In Terminator Genisys, it becomes readily apparent that they're wiping the slate and pretending that the last two films never occurred.  But the film makes lots of references to Terminator 2: Judgment Day, including the doctor that creates Skynet in the past, even referencing events that occurred within that film.  Yet the film itself simply gives us the events of the first film, which means none of the events of the second film could have occurred yet!

Ahhh!  My mind hurts!

05
of 10

Time Travel Craziness!

The Terminator films always show us the "down side" of the action, back in time, the heroes and the Terminators battling it out.  But I've always wondered about what it was like in the time travel room back in the future.  A single Terminator is sent back for the first film and then Kyle Reese is sent after him by the humans - does this mean the humans seized the time machine from Skynet?  

But then in T2, a T-1000 is sent back...did Skynet re-seize the time machine back from the humans, or did they send the T-1000 back at the same time as the T-800 as a backup?  To which, did the humans then re-seize the re-seized time machine to send back a re-programmed T-800 for the second film?  

And on and on it goes.  

None of this is cleared up by the most recent film where we the audience get to see a T-800 go back in time and then Kyle Reese.  Yet in the film, there's already a T-1000 in the past and the T-800 that Sarah Connor calls "Pops" - when did they get sent to the past?

06
of 10

The Death of John Connor

At the end of Terminator Genisys, John Connor is killed in the energy field created by a time machine.  Time machines can't send back metal you see, and the John Connor Terminator is metal.  But how did John Connor arrive back in time if he can't enter a time machine's energy field without being torn apart?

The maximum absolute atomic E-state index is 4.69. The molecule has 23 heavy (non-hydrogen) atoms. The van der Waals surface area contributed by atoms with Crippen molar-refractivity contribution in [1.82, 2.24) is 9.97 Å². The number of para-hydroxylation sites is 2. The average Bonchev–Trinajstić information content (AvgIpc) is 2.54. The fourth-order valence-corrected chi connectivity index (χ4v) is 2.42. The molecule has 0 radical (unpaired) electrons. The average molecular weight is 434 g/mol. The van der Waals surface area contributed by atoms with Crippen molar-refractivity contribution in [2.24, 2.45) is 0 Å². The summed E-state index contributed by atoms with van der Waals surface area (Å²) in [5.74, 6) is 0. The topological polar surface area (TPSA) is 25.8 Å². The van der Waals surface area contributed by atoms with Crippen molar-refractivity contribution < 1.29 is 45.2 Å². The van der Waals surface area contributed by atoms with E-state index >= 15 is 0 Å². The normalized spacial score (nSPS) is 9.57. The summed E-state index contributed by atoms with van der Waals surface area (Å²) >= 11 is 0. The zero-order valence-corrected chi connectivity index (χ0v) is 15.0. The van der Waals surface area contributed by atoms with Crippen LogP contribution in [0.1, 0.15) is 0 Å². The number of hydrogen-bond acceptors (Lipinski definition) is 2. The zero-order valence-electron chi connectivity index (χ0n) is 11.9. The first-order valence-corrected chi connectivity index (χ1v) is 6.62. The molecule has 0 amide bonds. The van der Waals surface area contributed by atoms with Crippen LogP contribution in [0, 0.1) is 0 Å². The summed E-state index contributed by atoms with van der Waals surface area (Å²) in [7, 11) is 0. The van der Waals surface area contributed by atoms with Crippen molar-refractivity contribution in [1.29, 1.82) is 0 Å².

07
of 10

Why Not Give Yourself a Decade to Stop Judgment Day?

nuclear_explosion.jpg

In Terminator Genisys, Sarah Connor and Kyle Reese decide to time travel to just days before Judgment Day in order to stop it.  I don't know about you, but if I was responsible for stopping the end of the world, I'd want a decade to make a plan and figure out what to do.  I'm not sure going to just a couple of days off from the deadline is giving you much room to work with.

08
of 10

How Do Time Machines Send People Across the Country?

This is just a general question that I have about most time travel movies, really.  But if I travelled in a time machine from 2020 to 1982, I would presume that I would appear at the same spot in 1982 that I was at in 2020.  Yet in the Terminator films, those people going back in time are appearing all over the place.  I could write it off as some sort of "distortion field" that makes people pop up in the "vicinity" or something, but in Terminator Genisys they use the time machine in Los Angeles and appear in San Francisco.  Nice!

09
of 10

Why Do They Always Send Just One Terminator?

This is a question that sort of arises across the whole franchise:  If you have unhindered access to a time machine - as Skynet seems to given the amount of Terminators they send back across all off the films - why not send an army of Terminators back in time?  Sure it'll screw up the main timeline a lot, but there's no way Sarah Connor can outrun a dozen terminators!  But no, Skynet always just sends one Terminator at a time.

10
of 10

John Connor Knows Things

Sarah Connor

In Terminator Genisys, the film starts with John Connor explaining that they have to take this facility where the time machine is at.  He explains that Skynet, on the verge of losing the war, is going to send back a Terminator into the past to kill his mother.  Once inside the facility, he even knows the exact date that a Terminator has been sent back to.  How does he know all of this?  He claims that his mom Sarah Connor prepared him. 

But in the timeline we're seeing where the first Terminator is being sent back, that John Connor grew up with a normal mother...how did the mother in his past know about any of this if she had never seen a Terminator yet?!!